Monday, March 20, 2017

The Here and Now - Ann Brashares

Summary:  This is the story of seventeen-year-old Prenna James, who immigrated to New York when she was twelve.  Except Prenna didn't come from a different country.  She came from a different time -- a future where mosquito-borne illness has mutated into a pandemic, killing millions and leaving the world in ruins.  Prenna and the others who escaped to the present day must follow a strict set of rules: never reveal where they're from, never interfere with history, and never be intimate with anyone outside their community.  Prenna does as she's told, believing she can help prevent the plague that will one day ravage the earth.  But everything changes when Prenna falls for Ethan Jarves.  Thrilling, exhilarating, haunting, and heartbreaking, The Here and Now is a twenty-first-century take on an impossible romance.  A girl from the future might be able to save us...if she lets go of the one thing she's found to hold on to.  (Summary from inside flap of book)

My Review:  When I picked up this book, I was looking for a little light reading to smooth over some stress in my life and this book seemed like it might fit the bill.  It was written by Ann Brashares, author of the Sister of the Traveling book series, and had a promising premise so I dove in without hesitation.  Big mistake. Huge.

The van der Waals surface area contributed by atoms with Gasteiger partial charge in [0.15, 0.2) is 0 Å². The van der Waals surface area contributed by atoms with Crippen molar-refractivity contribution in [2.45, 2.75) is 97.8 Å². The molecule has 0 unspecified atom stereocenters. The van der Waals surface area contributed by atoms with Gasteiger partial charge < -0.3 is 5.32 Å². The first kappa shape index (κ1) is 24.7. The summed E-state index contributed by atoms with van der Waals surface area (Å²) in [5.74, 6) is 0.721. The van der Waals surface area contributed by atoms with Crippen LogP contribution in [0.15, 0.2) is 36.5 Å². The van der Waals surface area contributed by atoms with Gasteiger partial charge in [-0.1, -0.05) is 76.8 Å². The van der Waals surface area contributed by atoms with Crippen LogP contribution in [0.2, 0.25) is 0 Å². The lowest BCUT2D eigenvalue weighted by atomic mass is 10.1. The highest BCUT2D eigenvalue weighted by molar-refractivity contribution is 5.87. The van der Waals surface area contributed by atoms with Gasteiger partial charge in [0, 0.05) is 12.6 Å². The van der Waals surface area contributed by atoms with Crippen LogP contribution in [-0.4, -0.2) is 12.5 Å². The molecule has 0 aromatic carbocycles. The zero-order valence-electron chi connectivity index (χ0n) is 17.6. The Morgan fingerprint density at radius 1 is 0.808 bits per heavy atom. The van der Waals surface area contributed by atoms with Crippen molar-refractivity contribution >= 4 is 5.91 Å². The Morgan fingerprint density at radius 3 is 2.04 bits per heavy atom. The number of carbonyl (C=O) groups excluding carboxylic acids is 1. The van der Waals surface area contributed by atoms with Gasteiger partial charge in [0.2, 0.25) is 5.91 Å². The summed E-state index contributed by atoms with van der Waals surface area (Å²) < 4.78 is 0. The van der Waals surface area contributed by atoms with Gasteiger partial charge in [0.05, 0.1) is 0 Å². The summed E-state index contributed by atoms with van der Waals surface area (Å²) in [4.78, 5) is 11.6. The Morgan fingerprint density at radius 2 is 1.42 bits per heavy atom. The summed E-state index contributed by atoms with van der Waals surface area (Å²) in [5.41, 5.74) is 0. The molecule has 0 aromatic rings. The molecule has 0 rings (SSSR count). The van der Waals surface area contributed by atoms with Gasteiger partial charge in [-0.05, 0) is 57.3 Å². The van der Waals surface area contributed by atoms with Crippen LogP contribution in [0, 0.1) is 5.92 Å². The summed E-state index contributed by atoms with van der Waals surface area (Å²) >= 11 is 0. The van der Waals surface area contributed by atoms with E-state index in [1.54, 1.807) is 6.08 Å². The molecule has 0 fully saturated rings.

At 246 pages, I should have been able to finish this book in an afternoon.  Unfortunately, it took almost a month for me to wade through.  I picked it up with high hopes that slowly tanked as the book fell flat at every turn.  The story line felt basic --  like the author had a good idea for a story and put it on paper so she wouldn't forget, but then she went out for coffee or something and her assistant found the manuscript and sent it to the publisher by accident.  As characters, I really wanted to like Prenna and Ethan, but they each felt void of any real depth, emotion, or convincing chemistry. In fact, all the characters felt that way.  Like paper dolls instead of people. The conflict within the story lacked any real sense of urgency (think, let's take two sentences to make a 'plan' and then go swim suit shopping and make out on the beach) and the subsequent resolution was all too easily reached. The final nail in the coffin? Ethan spent an inordinate amount of time trying to convince Prenna that their physical intimacy was more important than survival. Pardon me while I *eyeroll*.  I will give the book credit for not ending in a complete shower of butterflies, rainbows, and glittery unicorn poop, but even that couldn't save it.  Honestly, I expected so much more from the author who created Bridget, Lena, Carmen, and Tibby.  Lesson?  Light reading doesn't not always make good reading.  Time to make a 246-page donation to my local thrift store and move on.

My Rating: 2 Stars

For the sensitive reader:  Some adolescent groping, a murder, and a few instances of profanity. Possibly only one.

Sum it up:  A promising premise that fails to deliver.

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